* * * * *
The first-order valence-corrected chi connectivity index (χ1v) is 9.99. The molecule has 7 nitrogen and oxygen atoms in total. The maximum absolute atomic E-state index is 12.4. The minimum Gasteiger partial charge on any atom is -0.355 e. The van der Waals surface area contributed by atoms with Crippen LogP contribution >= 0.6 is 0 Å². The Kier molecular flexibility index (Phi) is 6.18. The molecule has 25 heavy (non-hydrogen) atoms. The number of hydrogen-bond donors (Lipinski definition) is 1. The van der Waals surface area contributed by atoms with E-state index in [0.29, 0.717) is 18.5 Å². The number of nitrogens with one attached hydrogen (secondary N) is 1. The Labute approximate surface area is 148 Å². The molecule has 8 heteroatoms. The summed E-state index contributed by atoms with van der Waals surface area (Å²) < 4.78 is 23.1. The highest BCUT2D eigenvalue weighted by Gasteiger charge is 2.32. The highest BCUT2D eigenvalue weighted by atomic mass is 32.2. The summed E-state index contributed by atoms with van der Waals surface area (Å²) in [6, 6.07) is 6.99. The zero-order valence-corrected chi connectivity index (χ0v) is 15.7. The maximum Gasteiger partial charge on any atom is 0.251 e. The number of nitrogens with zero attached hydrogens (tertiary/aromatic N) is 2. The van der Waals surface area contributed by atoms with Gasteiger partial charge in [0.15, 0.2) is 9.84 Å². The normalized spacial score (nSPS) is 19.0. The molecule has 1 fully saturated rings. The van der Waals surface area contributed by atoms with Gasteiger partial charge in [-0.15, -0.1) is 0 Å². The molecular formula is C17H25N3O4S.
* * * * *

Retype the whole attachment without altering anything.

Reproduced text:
The first-order valence-corrected chi connectivity index (χ1v) is 9.99. The molecule has 7 nitrogen and oxygen atoms in total. The maximum absolute atomic E-state index is 12.4. The minimum Gasteiger partial charge on any atom is -0.355 e. The van der Waals surface area contributed by atoms with Crippen LogP contribution >= 0.6 is 0 Å². The Kier molecular flexibility index (Phi) is 6.18. The molecule has 25 heavy (non-hydrogen) atoms. The number of hydrogen-bond donors (Lipinski definition) is 1. The van der Waals surface area contributed by atoms with E-state index in [0.29, 0.717) is 18.5 Å². The number of nitrogens with one attached hydrogen (secondary N) is 1. The Labute approximate surface area is 148 Å². The molecule has 8 heteroatoms. The summed E-state index contributed by atoms with van der Waals surface area (Å²) < 4.78 is 23.1. The highest BCUT2D eigenvalue weighted by Gasteiger charge is 2.32. The highest BCUT2D eigenvalue weighted by atomic mass is 32.2. The summed E-state index contributed by atoms with van der Waals surface area (Å²) in [6, 6.07) is 6.99. The zero-order valence-corrected chi connectivity index (χ0v) is 15.7. The maximum Gasteiger partial charge on any atom is 0.251 e. The number of nitrogens with zero attached hydrogens (tertiary/aromatic N) is 2. The van der Waals surface area contributed by atoms with Gasteiger partial charge in [0.15, 0.2) is 9.84 Å². The normalized spacial score (nSPS) is 19.0. The molecule has 1 fully saturated rings. The van der Waals surface area contributed by atoms with Gasteiger partial charge in [-0.15, -0.1) is 0 Å². The molecular formula is C17H25N3O4S.